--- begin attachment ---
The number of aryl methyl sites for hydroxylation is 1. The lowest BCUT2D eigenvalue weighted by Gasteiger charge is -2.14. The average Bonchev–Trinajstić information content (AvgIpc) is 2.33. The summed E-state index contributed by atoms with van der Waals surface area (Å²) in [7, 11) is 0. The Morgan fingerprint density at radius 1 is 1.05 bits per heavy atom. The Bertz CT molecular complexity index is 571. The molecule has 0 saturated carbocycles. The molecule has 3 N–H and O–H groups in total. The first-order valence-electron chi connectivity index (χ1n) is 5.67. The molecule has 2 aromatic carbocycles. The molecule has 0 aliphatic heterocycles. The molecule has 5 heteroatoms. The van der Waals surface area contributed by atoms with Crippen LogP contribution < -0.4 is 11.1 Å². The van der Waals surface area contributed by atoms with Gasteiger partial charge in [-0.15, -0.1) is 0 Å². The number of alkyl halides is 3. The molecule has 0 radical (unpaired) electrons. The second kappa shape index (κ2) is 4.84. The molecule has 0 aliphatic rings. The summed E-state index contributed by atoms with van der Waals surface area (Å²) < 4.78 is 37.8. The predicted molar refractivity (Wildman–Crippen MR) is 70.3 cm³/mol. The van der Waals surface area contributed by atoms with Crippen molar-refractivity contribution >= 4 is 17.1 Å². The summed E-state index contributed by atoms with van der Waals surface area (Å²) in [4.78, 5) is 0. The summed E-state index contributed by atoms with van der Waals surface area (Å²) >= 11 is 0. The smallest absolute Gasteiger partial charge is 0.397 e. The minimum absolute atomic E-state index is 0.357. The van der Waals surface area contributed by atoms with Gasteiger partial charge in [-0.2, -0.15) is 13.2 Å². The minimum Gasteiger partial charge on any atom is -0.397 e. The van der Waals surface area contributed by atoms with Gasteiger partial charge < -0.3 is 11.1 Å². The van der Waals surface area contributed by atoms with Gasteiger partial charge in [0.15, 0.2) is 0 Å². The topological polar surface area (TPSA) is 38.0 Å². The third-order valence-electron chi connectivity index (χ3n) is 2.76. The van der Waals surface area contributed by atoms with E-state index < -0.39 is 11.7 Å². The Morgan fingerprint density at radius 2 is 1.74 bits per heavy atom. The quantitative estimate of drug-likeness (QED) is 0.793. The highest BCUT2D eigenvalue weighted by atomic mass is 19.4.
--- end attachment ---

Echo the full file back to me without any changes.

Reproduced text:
The number of aryl methyl sites for hydroxylation is 1. The lowest BCUT2D eigenvalue weighted by Gasteiger charge is -2.14. The average Bonchev–Trinajstić information content (AvgIpc) is 2.33. The summed E-state index contributed by atoms with van der Waals surface area (Å²) in [7, 11) is 0. The Morgan fingerprint density at radius 1 is 1.05 bits per heavy atom. The Bertz CT molecular complexity index is 571. The molecule has 0 saturated carbocycles. The molecule has 3 N–H and O–H groups in total. The first-order valence-electron chi connectivity index (χ1n) is 5.67. The molecule has 2 aromatic carbocycles. The molecule has 0 aliphatic heterocycles. The molecule has 5 heteroatoms. The van der Waals surface area contributed by atoms with Crippen LogP contribution < -0.4 is 11.1 Å². The van der Waals surface area contributed by atoms with Gasteiger partial charge in [-0.15, -0.1) is 0 Å². The number of alkyl halides is 3. The molecule has 0 radical (unpaired) electrons. The second kappa shape index (κ2) is 4.84. The molecule has 0 aliphatic rings. The summed E-state index contributed by atoms with van der Waals surface area (Å²) < 4.78 is 37.8. The predicted molar refractivity (Wildman–Crippen MR) is 70.3 cm³/mol. The van der Waals surface area contributed by atoms with Crippen molar-refractivity contribution >= 4 is 17.1 Å². The summed E-state index contributed by atoms with van der Waals surface area (Å²) in [4.78, 5) is 0. The summed E-state index contributed by atoms with van der Waals surface area (Å²) >= 11 is 0. The smallest absolute Gasteiger partial charge is 0.397 e. The minimum absolute atomic E-state index is 0.357. The van der Waals surface area contributed by atoms with Gasteiger partial charge in [-0.2, -0.15) is 13.2 Å². The minimum Gasteiger partial charge on any atom is -0.397 e. The van der Waals surface area contributed by atoms with Gasteiger partial charge < -0.3 is 11.1 Å². The van der Waals surface area contributed by atoms with Gasteiger partial charge in [0.15, 0.2) is 0 Å². The topological polar surface area (TPSA) is 38.0 Å². The third-order valence-electron chi connectivity index (χ3n) is 2.76. The van der Waals surface area contributed by atoms with E-state index < -0.39 is 11.7 Å². The Morgan fingerprint density at radius 2 is 1.74 bits per heavy atom. The quantitative estimate of drug-likeness (QED) is 0.793. The highest BCUT2D eigenvalue weighted by atomic mass is 19.4.